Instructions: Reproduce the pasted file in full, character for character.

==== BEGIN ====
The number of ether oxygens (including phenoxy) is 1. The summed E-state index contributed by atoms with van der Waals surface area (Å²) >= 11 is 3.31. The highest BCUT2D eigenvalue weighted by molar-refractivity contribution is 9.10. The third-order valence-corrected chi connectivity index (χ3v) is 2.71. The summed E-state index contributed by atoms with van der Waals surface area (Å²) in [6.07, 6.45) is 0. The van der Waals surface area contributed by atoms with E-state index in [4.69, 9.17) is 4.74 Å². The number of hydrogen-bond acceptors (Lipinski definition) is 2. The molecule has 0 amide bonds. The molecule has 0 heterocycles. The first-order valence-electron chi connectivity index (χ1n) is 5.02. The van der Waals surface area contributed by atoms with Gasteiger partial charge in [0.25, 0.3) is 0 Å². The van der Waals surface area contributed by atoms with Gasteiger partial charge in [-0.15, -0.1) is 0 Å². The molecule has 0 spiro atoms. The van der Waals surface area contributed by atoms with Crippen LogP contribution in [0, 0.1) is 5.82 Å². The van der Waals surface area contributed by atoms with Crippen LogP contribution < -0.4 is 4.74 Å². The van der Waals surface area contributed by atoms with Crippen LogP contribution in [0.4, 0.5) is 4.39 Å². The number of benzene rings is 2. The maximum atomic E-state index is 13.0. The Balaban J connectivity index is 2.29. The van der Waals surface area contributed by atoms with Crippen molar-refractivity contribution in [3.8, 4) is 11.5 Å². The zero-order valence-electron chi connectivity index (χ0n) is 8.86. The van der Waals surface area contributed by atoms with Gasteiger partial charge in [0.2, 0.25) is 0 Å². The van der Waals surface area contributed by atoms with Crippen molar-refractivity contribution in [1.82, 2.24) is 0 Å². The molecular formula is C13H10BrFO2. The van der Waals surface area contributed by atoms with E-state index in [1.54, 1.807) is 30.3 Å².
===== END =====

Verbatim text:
The number of ether oxygens (including phenoxy) is 1. The summed E-state index contributed by atoms with van der Waals surface area (Å²) >= 11 is 3.31. The highest BCUT2D eigenvalue weighted by molar-refractivity contribution is 9.10. The third-order valence-corrected chi connectivity index (χ3v) is 2.71. The summed E-state index contributed by atoms with van der Waals surface area (Å²) in [6.07, 6.45) is 0. The van der Waals surface area contributed by atoms with E-state index in [4.69, 9.17) is 4.74 Å². The number of hydrogen-bond acceptors (Lipinski definition) is 2. The molecule has 0 amide bonds. The molecule has 0 heterocycles. The first-order valence-electron chi connectivity index (χ1n) is 5.02. The van der Waals surface area contributed by atoms with Gasteiger partial charge in [0.25, 0.3) is 0 Å². The van der Waals surface area contributed by atoms with Gasteiger partial charge in [-0.15, -0.1) is 0 Å². The molecule has 0 spiro atoms. The van der Waals surface area contributed by atoms with Crippen LogP contribution in [0, 0.1) is 5.82 Å². The van der Waals surface area contributed by atoms with Crippen LogP contribution < -0.4 is 4.74 Å². The van der Waals surface area contributed by atoms with Crippen LogP contribution in [0.4, 0.5) is 4.39 Å². The number of benzene rings is 2. The maximum atomic E-state index is 13.0. The Balaban J connectivity index is 2.29. The van der Waals surface area contributed by atoms with Crippen molar-refractivity contribution in [3.8, 4) is 11.5 Å². The zero-order valence-electron chi connectivity index (χ0n) is 8.86. The van der Waals surface area contributed by atoms with Gasteiger partial charge in [0.2, 0.25) is 0 Å². The van der Waals surface area contributed by atoms with Crippen molar-refractivity contribution in [1.82, 2.24) is 0 Å². The molecular formula is C13H10BrFO2. The van der Waals surface area contributed by atoms with E-state index in [1.54, 1.807) is 30.3 Å².